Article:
I came out of the closet after many of these people [LGBT icons] had been active in the struggle for years. I'm not going to lie and say it wasn't a challenge for me. I grew up in Arkansas, where I went to a Southern Baptist church every Sunday morning, Sunday night, and Wednesday night too. I spent my childhood thinking I didn't know a single other gay person in my town. And when I did finally come out, it wasn't due to some newfound personal fortitude; it was because the world had changed around me thanks to a national conversation on equality started by every single one of those advocates--and countless more. Simply put, I have nothing in common with the trailblazing courage of Rosa Parks.
I was not given an advance copy of the book or even selected paragraphs, so I have refrained from commenting until after I read the book. It just arrived from Amazon yesterday. But I confess, a number of red flags have been raised, not the least being the apparent minimizing of any other "spring" offensive prior to the federal legal effort to overturn Prop. 8.
I was not in Hawaii -- like Signorile, for instance -- but I certainly covered the Hawaii case when two of the same-sex couples came to Los Angeles with attorney Dan Foley to fundraise to support their lawsuit. Most LGBT groups were horrified that these grassroots couples had dared go ahead with their case and provoke a massive anti-gay backlash. Lambda Legal's Evan Wolfson believed in them, however, as did L.A. Gay & Lesbian Center Executive Director Lorri Jean, who hosted one of the fundraisers in the early 1990s.
That certainly "forced the spring," if by "spring" you mean a kind of grassroots revolution akin to the Arab Spring or even a warlike "Spring offensive," which we later discovered was spawned by an anti-equality collaboration between the Mormons and the Catholic Church.
California also witnessed a "forcing of the spring" on Feb. 12, 2004, when newly-elected San Francisco Mayor Gavin Newsom -- working behind the scenes with NCLR's Kate Kendell and EQCA's Geoff Kors -- directed city-county clerks to start issuing marriage licenses to same-sex couples. The same day at the Beverly Hills Courthouse, Robin Tyler and Diane Olson and Rev. Troy Perry and Phillip De Blieck (legally married in Canada on July 16, 2003) had their marriage applications denied and their attorney Gloria Allred announced she was suing the state of California to overturn Prop. 22.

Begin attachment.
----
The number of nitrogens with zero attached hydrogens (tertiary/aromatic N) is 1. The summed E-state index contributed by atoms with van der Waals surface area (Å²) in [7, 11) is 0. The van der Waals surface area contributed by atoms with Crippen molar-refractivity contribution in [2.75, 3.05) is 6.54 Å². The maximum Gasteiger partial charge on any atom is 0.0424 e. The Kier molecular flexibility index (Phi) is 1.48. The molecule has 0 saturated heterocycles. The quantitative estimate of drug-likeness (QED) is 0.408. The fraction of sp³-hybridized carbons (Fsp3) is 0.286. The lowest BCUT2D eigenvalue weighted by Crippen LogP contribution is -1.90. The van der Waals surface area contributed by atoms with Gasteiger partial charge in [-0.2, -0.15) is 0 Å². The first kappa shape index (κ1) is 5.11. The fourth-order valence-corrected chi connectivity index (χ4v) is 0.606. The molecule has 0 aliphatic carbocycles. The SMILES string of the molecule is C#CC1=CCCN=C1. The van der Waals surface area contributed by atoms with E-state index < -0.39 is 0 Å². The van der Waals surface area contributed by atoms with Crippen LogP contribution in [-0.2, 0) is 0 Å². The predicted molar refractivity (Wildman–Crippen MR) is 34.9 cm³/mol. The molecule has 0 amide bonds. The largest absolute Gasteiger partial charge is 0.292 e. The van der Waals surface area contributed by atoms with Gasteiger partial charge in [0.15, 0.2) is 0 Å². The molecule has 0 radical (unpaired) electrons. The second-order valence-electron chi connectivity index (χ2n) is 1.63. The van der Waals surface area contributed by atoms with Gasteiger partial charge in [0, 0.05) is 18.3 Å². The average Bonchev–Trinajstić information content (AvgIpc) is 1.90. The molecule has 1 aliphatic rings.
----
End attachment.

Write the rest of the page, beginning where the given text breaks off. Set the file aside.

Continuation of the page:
Meanwhile, approximately 4,000 same-sex couples were legally married between Feb. 12 and March 11, when the court ordered an injunction. That August, the California Supreme Court voided those marriages, prompting a number of lawsuits subsequently consolidated into the ultimately successful In re Marriage Cases.
On Dec. 6, 2004, gay Assemblymember Mark Leno introduced the first same-sex marriage bill, AB 19, to overturn Prop. 22 and define marriage as a union between two persons. Leno subsequently authored two marriage bills (in 2005, 2007) that were passed by the legislature but vetoed by Gov. Arnold Schwarzenegger. That Valentine's Day love fest on Feb. 12, 2004, not only "forced the spring" but preceded the May 14, 2004, ruling in Massachusetts that brought marriage equality to the first state in the union.
I also covered the May 2009 news conference where political consultant and AFER co-founder Chad Griffin introduced Ted Olson and David Boies and explained the lawsuit they filed. Everyone knew it was a bold move, risky. But that news conference was the beginning of a change in the way many Americans have come to view marriage equality.
And because of that, I don't want to rush to judgment about the actions, words or insights of people in a book I haven't yet read. I will have a more thoughtful review shortly.
Meanwhile, meet the author, Jo Becker, who defends the book to MSNBC host Ronan Farrow.